When a child plays on their own they are in complete control of their activity. They decide what their play involves, how their play develops and when to stop. This level of control gives the child the engagement that makes play so powerful. The control comes from allowing certain things to happen and preventing other things from not happening. For example, when playing with construction toys, a child decides which pieces to use to represent whatever it is they are building. This could be defined by the pieces themselves (maybe some of the pieces are specifically designed represent certain things, such as windows or trees) or the child defines what the piece is (they might use a block to represent a door). The child is free to stop building whenever they want to.
When children play together, the activity develops in a similar way. All the children must decide together how the activity progresses and it does so by children allowing the ideas of others to shape the play. There is potential for one child to be the 'leader' but this only happens with consensus from all of the children involved because without agreement, the play will fall apart. If the child feels the activity is no longer what they want to do, if they feel they can no longer accept the 'rules' then they are free to leave the game.
So what about adults? It's certainly possible for adults to play with children but because they are usually seen as being 'in charge' a child may feel that they are unable to leave the activity. This can easily mean that there is no play happening any more! This is where adults need to be very careful with their interactions when interrupting or initiating play. Practitioners need to know their children and the children need to trust the adults. That way adults can make the right decision with play:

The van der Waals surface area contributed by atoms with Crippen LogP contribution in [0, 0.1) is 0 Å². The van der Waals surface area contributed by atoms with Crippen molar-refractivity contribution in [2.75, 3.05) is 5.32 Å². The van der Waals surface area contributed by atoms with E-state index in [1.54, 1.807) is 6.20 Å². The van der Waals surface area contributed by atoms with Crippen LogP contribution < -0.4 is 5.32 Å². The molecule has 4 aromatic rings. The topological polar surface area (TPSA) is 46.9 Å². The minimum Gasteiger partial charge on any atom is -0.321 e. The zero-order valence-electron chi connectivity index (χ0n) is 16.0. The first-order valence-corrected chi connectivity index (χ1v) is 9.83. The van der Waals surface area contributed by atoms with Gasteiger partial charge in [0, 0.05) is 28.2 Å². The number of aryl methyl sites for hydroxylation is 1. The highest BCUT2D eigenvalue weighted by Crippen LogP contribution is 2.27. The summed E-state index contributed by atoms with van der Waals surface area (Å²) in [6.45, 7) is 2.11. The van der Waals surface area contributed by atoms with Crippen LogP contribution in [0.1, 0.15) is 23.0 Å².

But how do you choose which to do when? It is generally accepted that deeper learning takes place when children are most interested and engaged with their activity. The greatest levels of interest and engagement will take place when children are freely allowed to choose their play. So where possible we want children to feel that they are in control. We may adjust the environment to give different learning opportunities or we may integrate ourselves into the play but we should keep in mind that if we want the children to be playing then we need to allow them control.
After all, if there's one thing us adults are good at - it's not being in complete control, right?!